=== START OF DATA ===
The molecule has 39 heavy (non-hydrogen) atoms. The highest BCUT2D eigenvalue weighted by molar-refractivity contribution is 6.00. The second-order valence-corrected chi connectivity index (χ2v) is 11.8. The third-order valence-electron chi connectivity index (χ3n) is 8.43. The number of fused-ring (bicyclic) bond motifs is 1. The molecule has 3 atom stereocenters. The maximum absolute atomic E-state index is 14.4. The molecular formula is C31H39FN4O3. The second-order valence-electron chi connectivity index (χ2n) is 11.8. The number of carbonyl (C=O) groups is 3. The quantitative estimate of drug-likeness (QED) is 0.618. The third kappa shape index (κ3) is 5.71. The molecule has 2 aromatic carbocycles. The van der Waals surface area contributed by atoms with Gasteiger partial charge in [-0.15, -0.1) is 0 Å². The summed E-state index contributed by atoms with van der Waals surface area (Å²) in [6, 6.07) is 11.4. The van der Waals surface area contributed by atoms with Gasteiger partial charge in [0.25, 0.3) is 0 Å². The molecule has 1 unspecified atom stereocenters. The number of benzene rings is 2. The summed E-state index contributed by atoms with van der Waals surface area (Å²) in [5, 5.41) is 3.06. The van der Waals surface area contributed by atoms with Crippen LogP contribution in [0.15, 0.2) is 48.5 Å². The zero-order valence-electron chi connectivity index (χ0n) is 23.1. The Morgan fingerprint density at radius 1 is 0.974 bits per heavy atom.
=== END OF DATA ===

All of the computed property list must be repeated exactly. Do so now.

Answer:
The molecule has 39 heavy (non-hydrogen) atoms. The highest BCUT2D eigenvalue weighted by molar-refractivity contribution is 6.00. The second-order valence-corrected chi connectivity index (χ2v) is 11.8. The third-order valence-electron chi connectivity index (χ3n) is 8.43. The number of fused-ring (bicyclic) bond motifs is 1. The molecule has 3 atom stereocenters. The maximum absolute atomic E-state index is 14.4. The molecular formula is C31H39FN4O3. The second-order valence-electron chi connectivity index (χ2n) is 11.8. The number of carbonyl (C=O) groups is 3. The quantitative estimate of drug-likeness (QED) is 0.618. The third kappa shape index (κ3) is 5.71. The molecule has 2 aromatic carbocycles. The van der Waals surface area contributed by atoms with Gasteiger partial charge in [-0.15, -0.1) is 0 Å². The summed E-state index contributed by atoms with van der Waals surface area (Å²) in [6, 6.07) is 11.4. The van der Waals surface area contributed by atoms with Gasteiger partial charge in [0.25, 0.3) is 0 Å². The molecule has 1 unspecified atom stereocenters. The number of benzene rings is 2. The summed E-state index contributed by atoms with van der Waals surface area (Å²) in [5, 5.41) is 3.06. The van der Waals surface area contributed by atoms with Crippen LogP contribution in [0.15, 0.2) is 48.5 Å². The zero-order valence-electron chi connectivity index (χ0n) is 23.1. The Morgan fingerprint density at radius 1 is 0.974 bits per heavy atom.